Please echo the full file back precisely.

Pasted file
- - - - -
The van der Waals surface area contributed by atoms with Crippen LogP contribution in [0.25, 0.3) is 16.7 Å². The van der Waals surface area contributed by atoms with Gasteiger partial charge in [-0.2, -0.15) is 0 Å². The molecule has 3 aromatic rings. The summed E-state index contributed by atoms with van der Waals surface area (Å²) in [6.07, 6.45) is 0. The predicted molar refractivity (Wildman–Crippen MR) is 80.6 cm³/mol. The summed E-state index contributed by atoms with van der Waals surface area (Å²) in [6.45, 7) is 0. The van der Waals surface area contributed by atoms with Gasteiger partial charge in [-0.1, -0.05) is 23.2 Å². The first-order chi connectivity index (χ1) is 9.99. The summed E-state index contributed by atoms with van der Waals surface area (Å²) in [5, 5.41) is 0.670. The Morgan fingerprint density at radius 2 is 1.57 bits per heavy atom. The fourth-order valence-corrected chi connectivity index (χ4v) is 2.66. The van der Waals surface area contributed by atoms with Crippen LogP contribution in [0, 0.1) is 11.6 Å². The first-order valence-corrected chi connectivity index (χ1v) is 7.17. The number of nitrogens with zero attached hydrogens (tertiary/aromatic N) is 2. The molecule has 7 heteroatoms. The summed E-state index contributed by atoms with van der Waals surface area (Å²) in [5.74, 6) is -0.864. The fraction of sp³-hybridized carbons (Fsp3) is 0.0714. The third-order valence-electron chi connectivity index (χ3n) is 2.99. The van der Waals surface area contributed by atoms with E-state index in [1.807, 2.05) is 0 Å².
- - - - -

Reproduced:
The van der Waals surface area contributed by atoms with Crippen LogP contribution in [0.25, 0.3) is 16.7 Å². The van der Waals surface area contributed by atoms with Gasteiger partial charge in [-0.2, -0.15) is 0 Å². The molecule has 3 aromatic rings. The summed E-state index contributed by atoms with van der Waals surface area (Å²) in [6.07, 6.45) is 0. The predicted molar refractivity (Wildman–Crippen MR) is 80.6 cm³/mol. The summed E-state index contributed by atoms with van der Waals surface area (Å²) in [6.45, 7) is 0. The van der Waals surface area contributed by atoms with Gasteiger partial charge in [-0.1, -0.05) is 23.2 Å². The first-order chi connectivity index (χ1) is 9.99. The summed E-state index contributed by atoms with van der Waals surface area (Å²) in [5, 5.41) is 0.670. The Morgan fingerprint density at radius 2 is 1.57 bits per heavy atom. The fourth-order valence-corrected chi connectivity index (χ4v) is 2.66. The van der Waals surface area contributed by atoms with Crippen LogP contribution in [0, 0.1) is 11.6 Å². The first-order valence-corrected chi connectivity index (χ1v) is 7.17. The number of nitrogens with zero attached hydrogens (tertiary/aromatic N) is 2. The molecule has 7 heteroatoms. The summed E-state index contributed by atoms with van der Waals surface area (Å²) in [5.74, 6) is -0.864. The fraction of sp³-hybridized carbons (Fsp3) is 0.0714. The third-order valence-electron chi connectivity index (χ3n) is 2.99. The van der Waals surface area contributed by atoms with E-state index in [1.807, 2.05) is 0 Å².